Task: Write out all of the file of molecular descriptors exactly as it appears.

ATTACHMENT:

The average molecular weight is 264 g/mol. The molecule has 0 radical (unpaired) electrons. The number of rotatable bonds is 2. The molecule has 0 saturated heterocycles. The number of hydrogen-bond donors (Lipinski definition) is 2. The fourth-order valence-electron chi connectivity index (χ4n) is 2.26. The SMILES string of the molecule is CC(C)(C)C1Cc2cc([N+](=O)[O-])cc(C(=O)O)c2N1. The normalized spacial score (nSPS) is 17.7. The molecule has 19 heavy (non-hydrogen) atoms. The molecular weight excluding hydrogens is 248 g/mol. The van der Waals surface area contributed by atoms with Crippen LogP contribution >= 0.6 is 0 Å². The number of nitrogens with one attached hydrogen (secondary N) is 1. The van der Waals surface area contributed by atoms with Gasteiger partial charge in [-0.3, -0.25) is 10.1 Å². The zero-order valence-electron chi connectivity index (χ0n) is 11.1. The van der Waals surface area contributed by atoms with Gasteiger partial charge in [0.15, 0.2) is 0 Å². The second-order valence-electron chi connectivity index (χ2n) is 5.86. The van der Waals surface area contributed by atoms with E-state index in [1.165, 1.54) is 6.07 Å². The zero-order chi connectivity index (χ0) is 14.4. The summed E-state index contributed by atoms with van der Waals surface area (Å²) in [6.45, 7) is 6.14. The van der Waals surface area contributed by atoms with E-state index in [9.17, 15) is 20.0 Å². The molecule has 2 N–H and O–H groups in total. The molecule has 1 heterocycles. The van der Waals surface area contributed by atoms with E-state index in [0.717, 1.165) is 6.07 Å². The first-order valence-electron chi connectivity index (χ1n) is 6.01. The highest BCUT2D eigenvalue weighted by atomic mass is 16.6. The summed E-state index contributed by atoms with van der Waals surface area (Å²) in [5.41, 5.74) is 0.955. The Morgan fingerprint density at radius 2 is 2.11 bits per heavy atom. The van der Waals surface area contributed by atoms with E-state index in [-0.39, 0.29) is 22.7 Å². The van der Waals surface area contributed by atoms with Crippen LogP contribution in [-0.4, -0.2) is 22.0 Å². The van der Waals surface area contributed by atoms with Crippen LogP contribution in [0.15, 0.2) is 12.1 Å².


The average molecular weight is 264 g/mol. The molecule has 0 radical (unpaired) electrons. The number of rotatable bonds is 2. The molecule has 0 saturated heterocycles. The number of hydrogen-bond donors (Lipinski definition) is 2. The fourth-order valence-electron chi connectivity index (χ4n) is 2.26. The SMILES string of the molecule is CC(C)(C)C1Cc2cc([N+](=O)[O-])cc(C(=O)O)c2N1. The normalized spacial score (nSPS) is 17.7. The molecule has 19 heavy (non-hydrogen) atoms. The molecular weight excluding hydrogens is 248 g/mol. The van der Waals surface area contributed by atoms with Crippen LogP contribution >= 0.6 is 0 Å². The number of nitrogens with one attached hydrogen (secondary N) is 1. The van der Waals surface area contributed by atoms with Gasteiger partial charge in [-0.3, -0.25) is 10.1 Å². The zero-order valence-electron chi connectivity index (χ0n) is 11.1. The van der Waals surface area contributed by atoms with Gasteiger partial charge in [0.15, 0.2) is 0 Å². The second-order valence-electron chi connectivity index (χ2n) is 5.86. The van der Waals surface area contributed by atoms with E-state index in [1.165, 1.54) is 6.07 Å². The zero-order chi connectivity index (χ0) is 14.4. The summed E-state index contributed by atoms with van der Waals surface area (Å²) in [6.45, 7) is 6.14. The van der Waals surface area contributed by atoms with E-state index in [9.17, 15) is 20.0 Å². The molecule has 2 N–H and O–H groups in total. The molecule has 1 heterocycles. The van der Waals surface area contributed by atoms with E-state index in [0.717, 1.165) is 6.07 Å². The first-order valence-electron chi connectivity index (χ1n) is 6.01. The highest BCUT2D eigenvalue weighted by atomic mass is 16.6. The summed E-state index contributed by atoms with van der Waals surface area (Å²) in [5.41, 5.74) is 0.955. The Morgan fingerprint density at radius 2 is 2.11 bits per heavy atom. The van der Waals surface area contributed by atoms with E-state index in [-0.39, 0.29) is 22.7 Å². The van der Waals surface area contributed by atoms with Crippen LogP contribution in [-0.4, -0.2) is 22.0 Å². The van der Waals surface area contributed by atoms with Crippen LogP contribution in [0.15, 0.2) is 12.1 Å².